“There should be an agreement about how they can give feedback about what’s going on.
“Make it clear if this isn’t working, this is how you can tell us, or ask — how would you like to tell us?
“You’re not giving them responsibility, but a voice.”
Mirroring routines and shared calendars
Separation anxiety can be reduced by creating similar routines with each parent, says Dr Sharman.
“You don’t have to be too neurotic — for example, dinner time doesn’t have to be exactly the same — but there does need to be some level of agreement around things like bedtime [rules], homework, visiting family and friends.
A shared calendar between you and your ex can help keep on top of this, as well as organising family events, school commitments and extracurricular activities.
Because Claire’s ex worked FIFO while they were together, they were used to communicating well about schedules.
“We would both get our laptops and work out logistics; we continued to do that between the two of us: who is having who and where.
“We did a lot of that electronically and also sitting at the table and comparing calendars.”
The importance of flexibility
While there can be resentment and anger during a separation, it’s best not to let that make sharing time with the children harder, says Dr Sharman.
“When people say ‘Well, grandma is having a family reunion, or I’d like to take the kids on an off-weekend because my brother is visiting’, that can create issues.
“But you just have to look at this from the point of view of the kids.”
She says being fanatic about schedules may mean kids will miss out on important events.
COVID-19 may also have made it harder for some parents to split their time.
Dr Natalier says being flexible can help manage some of those challenges.
“Sometimes you might not be able to see the kids — but there’s phone, video chat, letters, gifts.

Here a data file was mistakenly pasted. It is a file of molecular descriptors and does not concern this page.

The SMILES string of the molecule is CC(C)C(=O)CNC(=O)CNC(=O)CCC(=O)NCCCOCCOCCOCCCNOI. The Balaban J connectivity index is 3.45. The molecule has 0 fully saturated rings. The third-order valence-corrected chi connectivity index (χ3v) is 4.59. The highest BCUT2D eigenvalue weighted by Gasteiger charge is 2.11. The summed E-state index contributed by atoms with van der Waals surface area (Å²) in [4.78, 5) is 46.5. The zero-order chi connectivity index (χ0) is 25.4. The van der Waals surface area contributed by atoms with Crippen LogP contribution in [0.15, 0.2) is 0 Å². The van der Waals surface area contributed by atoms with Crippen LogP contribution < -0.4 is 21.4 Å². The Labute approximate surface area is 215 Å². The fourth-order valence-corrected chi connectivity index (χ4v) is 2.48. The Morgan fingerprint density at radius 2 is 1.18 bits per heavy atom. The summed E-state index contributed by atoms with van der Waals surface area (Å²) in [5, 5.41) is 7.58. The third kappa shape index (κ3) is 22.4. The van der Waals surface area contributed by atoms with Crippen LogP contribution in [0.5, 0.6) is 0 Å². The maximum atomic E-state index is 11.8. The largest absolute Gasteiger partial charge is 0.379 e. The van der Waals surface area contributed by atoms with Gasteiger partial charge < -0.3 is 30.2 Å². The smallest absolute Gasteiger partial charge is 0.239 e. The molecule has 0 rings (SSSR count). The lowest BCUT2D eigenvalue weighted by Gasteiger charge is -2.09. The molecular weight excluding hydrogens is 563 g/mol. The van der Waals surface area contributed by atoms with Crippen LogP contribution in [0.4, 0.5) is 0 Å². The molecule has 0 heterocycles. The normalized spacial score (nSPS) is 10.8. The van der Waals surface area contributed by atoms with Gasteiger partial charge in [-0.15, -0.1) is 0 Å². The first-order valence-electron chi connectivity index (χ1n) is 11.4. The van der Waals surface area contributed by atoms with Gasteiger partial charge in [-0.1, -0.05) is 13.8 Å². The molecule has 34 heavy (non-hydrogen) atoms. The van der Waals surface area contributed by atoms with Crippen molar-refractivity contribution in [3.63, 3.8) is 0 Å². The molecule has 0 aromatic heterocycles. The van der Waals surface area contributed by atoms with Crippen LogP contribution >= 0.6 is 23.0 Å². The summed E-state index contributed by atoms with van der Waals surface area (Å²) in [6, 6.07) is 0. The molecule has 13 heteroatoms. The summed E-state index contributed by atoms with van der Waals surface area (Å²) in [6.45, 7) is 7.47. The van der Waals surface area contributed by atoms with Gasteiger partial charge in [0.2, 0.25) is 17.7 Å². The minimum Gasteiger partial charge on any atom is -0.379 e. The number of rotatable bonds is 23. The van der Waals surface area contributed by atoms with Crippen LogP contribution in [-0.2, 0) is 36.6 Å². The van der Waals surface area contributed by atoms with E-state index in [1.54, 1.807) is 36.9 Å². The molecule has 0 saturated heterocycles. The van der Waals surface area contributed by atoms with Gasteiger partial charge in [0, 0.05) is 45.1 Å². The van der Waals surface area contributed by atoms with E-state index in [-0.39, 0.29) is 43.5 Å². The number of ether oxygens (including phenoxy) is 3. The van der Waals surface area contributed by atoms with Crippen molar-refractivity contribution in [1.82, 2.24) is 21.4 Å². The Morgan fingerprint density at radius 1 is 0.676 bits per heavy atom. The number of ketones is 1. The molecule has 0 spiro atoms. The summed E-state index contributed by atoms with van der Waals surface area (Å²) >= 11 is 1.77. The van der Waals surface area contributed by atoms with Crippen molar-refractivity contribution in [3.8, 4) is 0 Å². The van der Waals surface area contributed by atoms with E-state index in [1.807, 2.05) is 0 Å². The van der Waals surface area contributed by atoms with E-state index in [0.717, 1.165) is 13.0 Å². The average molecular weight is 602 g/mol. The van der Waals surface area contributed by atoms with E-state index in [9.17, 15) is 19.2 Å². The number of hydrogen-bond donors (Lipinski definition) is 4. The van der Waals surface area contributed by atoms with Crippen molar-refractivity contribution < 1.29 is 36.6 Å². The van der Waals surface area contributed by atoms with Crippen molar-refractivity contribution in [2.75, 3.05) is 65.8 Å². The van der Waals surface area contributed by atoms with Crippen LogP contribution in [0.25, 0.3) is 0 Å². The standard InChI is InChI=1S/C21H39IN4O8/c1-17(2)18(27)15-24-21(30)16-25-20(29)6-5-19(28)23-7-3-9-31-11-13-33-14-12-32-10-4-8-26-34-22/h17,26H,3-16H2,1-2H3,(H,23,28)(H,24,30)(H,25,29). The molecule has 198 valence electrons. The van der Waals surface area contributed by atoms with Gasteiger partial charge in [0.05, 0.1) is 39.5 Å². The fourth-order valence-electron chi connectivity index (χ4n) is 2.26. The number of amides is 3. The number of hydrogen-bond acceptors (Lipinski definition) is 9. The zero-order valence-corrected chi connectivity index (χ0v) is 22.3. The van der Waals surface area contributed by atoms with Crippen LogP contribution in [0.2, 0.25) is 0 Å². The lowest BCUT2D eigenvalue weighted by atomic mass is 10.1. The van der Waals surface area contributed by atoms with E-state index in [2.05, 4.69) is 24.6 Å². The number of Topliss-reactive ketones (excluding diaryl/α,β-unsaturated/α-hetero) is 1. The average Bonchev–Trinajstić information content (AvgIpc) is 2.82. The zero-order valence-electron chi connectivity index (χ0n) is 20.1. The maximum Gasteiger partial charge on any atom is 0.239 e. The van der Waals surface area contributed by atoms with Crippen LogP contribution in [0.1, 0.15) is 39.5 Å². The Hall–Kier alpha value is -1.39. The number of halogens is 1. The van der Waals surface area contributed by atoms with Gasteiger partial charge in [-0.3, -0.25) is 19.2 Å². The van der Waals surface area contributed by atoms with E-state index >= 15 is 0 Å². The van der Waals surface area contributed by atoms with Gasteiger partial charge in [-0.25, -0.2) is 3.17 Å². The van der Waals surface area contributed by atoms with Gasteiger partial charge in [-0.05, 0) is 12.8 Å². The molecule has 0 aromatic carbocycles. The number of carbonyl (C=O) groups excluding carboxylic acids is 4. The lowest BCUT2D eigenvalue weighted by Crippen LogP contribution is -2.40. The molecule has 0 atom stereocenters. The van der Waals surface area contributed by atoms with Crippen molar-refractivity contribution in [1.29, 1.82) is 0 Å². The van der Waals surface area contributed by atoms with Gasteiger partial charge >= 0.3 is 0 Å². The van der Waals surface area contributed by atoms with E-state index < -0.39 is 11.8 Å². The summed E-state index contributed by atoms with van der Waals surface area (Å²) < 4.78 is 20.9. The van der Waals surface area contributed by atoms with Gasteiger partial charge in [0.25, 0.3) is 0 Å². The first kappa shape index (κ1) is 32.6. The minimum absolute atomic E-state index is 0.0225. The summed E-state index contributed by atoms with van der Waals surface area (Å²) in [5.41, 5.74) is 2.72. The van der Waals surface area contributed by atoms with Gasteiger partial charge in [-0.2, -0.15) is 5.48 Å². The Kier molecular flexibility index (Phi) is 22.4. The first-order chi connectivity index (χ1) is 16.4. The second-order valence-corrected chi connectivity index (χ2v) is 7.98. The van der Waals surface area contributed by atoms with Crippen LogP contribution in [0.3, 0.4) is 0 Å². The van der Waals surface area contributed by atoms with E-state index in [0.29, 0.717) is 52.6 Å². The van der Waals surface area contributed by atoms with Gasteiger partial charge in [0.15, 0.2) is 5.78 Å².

“If we can start to think about these post-separation parental arrangements more broadly, not just about when you see someone, we can at least maintain those relationships and even strengthen them while not being under the same roof.”
Looking after yourself and the kids
When Claire felt like she was struggling, she would send a group message to her friends.
“I allowed myself to be helped by those people and call on them to support me.”
Having professional and personal support during this time is vital, says Dr Sharman.
“Relationships Australia have great mediation programs for separating couples.”
Dr Natalier also recommends seeing a family therapist, alone or with the kids if necessary, and leaning on loved ones.
It’s also wise to speak to a financial advisor and a lawyer, even if you and your partner don’t intent on taking your separation or custody arrangement to court.
Your child’s school should also know what’s going on and what the arrangements are.
Dr Natalier says signs a child might be struggling include retreating to their room, disengaging from family activities or school, and expressing distress through what seems like anger.
For younger children there might crying and regressive behaviours, like going back to old patterns or clinginess, says Dr Sharman.
For Claire and her ex-husband, the most helpful thing for their co-parenting arrangement has been transparency.
“Just to be really transparent about what you want out of it, and to not go in thinking ‘What’s in it for me?’”